For wont to do, Remy began reading the press. It was an older edition with no mention of Maggie’s murder. Instead, the lead article reported on rural crime. Farm equipment was being stolen at unprecedented levels, turning up on Internet auction sites. Farmers were demanding greater police support to fight organized criminals who roamed the land. The next article recounted the theft of books from rural libraries and churches across Italy. Remy groaned. She was familiar with the theft and sale of cultural legacies given her past museum work. Tombs were still looted by poachers, ruins were broken for architectural pieces, and holy sites were demolished by invading armies. In this case, a library director had been caught stealing handwritten, centuries-old manuscripts. Those caught within the smuggling chain were facing trial, but Interpol was still working with police to find a collector dubbed The Astronomer. The name grabbed Remy’s interest. The black-market buyer was suspected of collecting tomes written by the founders of astronomy. Such books would cost a king’s ransom, Remy mused, knowing she would research this mysterious collector when she got back home.
-- Excerpt from The Stars Prevail
That, in a nutshell, is what prompted the entire murder mystery, The Stars Prevail. I’ve always been fascinated by art fraud and theft from museums, private collections, and galleries. Any time an article would appear about another amazing theft, I would pause to ponder the crime, the thieves, and the sale of the stolen work. The planning involved, the timing required, the ultimate collector, and the intrigue of it all is gripping. Of course, I grew up with the foolish vision of a suave, erudite cat burglar as portrayed by Cary Grant in the 1955 film To Catch a Thief. The truth of art theft is far from that romantic notion. Over time I learned that, in most cases, an opportunistic thief will simply seize a piece of valuable art and make a mad dash away with the priceless piece without any preset connections to a buyer or a viable plan to sell. When most thieves realize they cannot sell the known artwork on the open market, they either try to ransom it, turn to the black market, or destroy the evidence. (By the way, black market buyers tend to kill the perpetrators, so yeah—crime doesn’t pay.) For a superb read on the topic, I suggest The Art Thief by Noah Charney, or you can listen to this brilliant man in his fascinating dialog about art fraud and theft:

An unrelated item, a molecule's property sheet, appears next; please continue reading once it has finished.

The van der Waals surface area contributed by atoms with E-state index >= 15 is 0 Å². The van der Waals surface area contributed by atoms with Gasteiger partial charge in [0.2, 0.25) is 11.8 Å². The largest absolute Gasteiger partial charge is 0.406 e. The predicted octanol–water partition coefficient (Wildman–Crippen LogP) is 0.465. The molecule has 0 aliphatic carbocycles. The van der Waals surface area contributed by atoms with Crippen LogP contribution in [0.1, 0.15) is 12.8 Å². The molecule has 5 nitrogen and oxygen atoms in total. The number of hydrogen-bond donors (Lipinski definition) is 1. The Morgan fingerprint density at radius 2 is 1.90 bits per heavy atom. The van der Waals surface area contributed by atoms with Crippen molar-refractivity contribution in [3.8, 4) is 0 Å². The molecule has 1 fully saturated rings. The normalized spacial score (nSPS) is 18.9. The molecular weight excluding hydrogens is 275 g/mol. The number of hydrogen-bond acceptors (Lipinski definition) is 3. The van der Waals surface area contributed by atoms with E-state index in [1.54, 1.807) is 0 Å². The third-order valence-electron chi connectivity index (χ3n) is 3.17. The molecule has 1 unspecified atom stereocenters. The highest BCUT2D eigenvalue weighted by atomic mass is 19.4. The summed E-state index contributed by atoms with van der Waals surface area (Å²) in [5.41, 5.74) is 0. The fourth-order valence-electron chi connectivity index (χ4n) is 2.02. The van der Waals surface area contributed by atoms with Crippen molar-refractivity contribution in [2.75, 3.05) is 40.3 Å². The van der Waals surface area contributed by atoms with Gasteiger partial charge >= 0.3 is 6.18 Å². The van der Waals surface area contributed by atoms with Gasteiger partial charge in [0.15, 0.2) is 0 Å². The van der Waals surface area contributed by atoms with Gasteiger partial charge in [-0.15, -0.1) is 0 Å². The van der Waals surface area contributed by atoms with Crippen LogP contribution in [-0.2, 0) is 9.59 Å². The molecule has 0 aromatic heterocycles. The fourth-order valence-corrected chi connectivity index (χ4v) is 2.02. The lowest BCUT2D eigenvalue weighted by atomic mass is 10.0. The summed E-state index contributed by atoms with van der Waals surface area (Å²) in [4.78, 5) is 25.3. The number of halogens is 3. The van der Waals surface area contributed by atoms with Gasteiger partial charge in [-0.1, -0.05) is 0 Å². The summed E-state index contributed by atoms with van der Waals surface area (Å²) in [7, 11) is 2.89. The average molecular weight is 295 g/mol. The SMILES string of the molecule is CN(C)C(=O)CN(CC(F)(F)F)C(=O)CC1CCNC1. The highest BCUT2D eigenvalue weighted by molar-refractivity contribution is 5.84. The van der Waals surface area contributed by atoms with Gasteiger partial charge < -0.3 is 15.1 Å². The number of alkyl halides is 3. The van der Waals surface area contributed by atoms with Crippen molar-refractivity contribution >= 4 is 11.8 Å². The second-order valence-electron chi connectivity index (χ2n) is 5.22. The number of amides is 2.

My curiosity was further catapulted when I stumbled across a news article about a library director stealing original manuscripts from the Girolamini Library in Naples, Italy and selling the ancient tomes through the underground economy. Until that moment, I had never considered books as a form of collectable art. A short while later, I read of Scotland Yard’s hunt for The Astronomer—yes, that black market buyer really does exist. I knew there had to be a great story caught between those two articles. A few days later, I opened my laptop and began writing the first book in the Barrington Bay series. I used my lead character, Remy Lane, as a voice to increase my readers' awareness of the horrid use of stolen art and antiquities to support militant groups and organized crime. For more information on the theft and sale of cultural antiquities, take a look at culture crime news.
This blog is where I post my inspirations for each book in the Barrington Bay series as well as behind-the-scenes tips, pics, and other tidbits. Feel free to click 'Read More' for in-depth posts.